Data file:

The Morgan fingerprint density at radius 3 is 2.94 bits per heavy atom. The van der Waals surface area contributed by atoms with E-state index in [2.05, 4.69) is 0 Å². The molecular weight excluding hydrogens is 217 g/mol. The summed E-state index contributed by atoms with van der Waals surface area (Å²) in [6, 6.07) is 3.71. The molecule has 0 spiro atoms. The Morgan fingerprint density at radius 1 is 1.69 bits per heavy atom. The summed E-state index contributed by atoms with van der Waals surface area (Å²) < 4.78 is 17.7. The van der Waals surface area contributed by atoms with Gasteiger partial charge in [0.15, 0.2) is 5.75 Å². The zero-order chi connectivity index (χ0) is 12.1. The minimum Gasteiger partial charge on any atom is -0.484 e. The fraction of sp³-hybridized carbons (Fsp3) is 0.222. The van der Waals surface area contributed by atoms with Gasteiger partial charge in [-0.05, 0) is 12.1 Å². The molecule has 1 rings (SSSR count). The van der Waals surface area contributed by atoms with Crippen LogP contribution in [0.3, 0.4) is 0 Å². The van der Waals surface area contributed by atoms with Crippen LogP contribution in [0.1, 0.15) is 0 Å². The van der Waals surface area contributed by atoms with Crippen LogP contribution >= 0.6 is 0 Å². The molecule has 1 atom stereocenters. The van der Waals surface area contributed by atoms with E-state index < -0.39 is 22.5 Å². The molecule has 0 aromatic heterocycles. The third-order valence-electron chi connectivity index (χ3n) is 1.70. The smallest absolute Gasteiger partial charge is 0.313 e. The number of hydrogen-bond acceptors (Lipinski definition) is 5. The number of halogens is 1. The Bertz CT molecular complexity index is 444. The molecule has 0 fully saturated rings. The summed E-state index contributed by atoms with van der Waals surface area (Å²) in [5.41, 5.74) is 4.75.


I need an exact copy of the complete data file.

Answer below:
The Morgan fingerprint density at radius 3 is 2.94 bits per heavy atom. The van der Waals surface area contributed by atoms with E-state index in [2.05, 4.69) is 0 Å². The molecular weight excluding hydrogens is 217 g/mol. The summed E-state index contributed by atoms with van der Waals surface area (Å²) in [6, 6.07) is 3.71. The molecule has 0 spiro atoms. The Morgan fingerprint density at radius 1 is 1.69 bits per heavy atom. The summed E-state index contributed by atoms with van der Waals surface area (Å²) < 4.78 is 17.7. The van der Waals surface area contributed by atoms with Gasteiger partial charge in [0.15, 0.2) is 5.75 Å². The zero-order chi connectivity index (χ0) is 12.1. The minimum Gasteiger partial charge on any atom is -0.484 e. The fraction of sp³-hybridized carbons (Fsp3) is 0.222. The van der Waals surface area contributed by atoms with Gasteiger partial charge in [-0.05, 0) is 12.1 Å². The molecule has 1 rings (SSSR count). The van der Waals surface area contributed by atoms with Crippen LogP contribution in [0.3, 0.4) is 0 Å². The van der Waals surface area contributed by atoms with Crippen LogP contribution in [0.1, 0.15) is 0 Å². The van der Waals surface area contributed by atoms with Crippen LogP contribution >= 0.6 is 0 Å². The molecule has 1 atom stereocenters. The van der Waals surface area contributed by atoms with E-state index < -0.39 is 22.5 Å². The molecule has 0 aromatic heterocycles. The third-order valence-electron chi connectivity index (χ3n) is 1.70. The smallest absolute Gasteiger partial charge is 0.313 e. The number of hydrogen-bond acceptors (Lipinski definition) is 5. The number of halogens is 1. The Bertz CT molecular complexity index is 444. The molecule has 0 fully saturated rings. The summed E-state index contributed by atoms with van der Waals surface area (Å²) in [5.41, 5.74) is 4.75.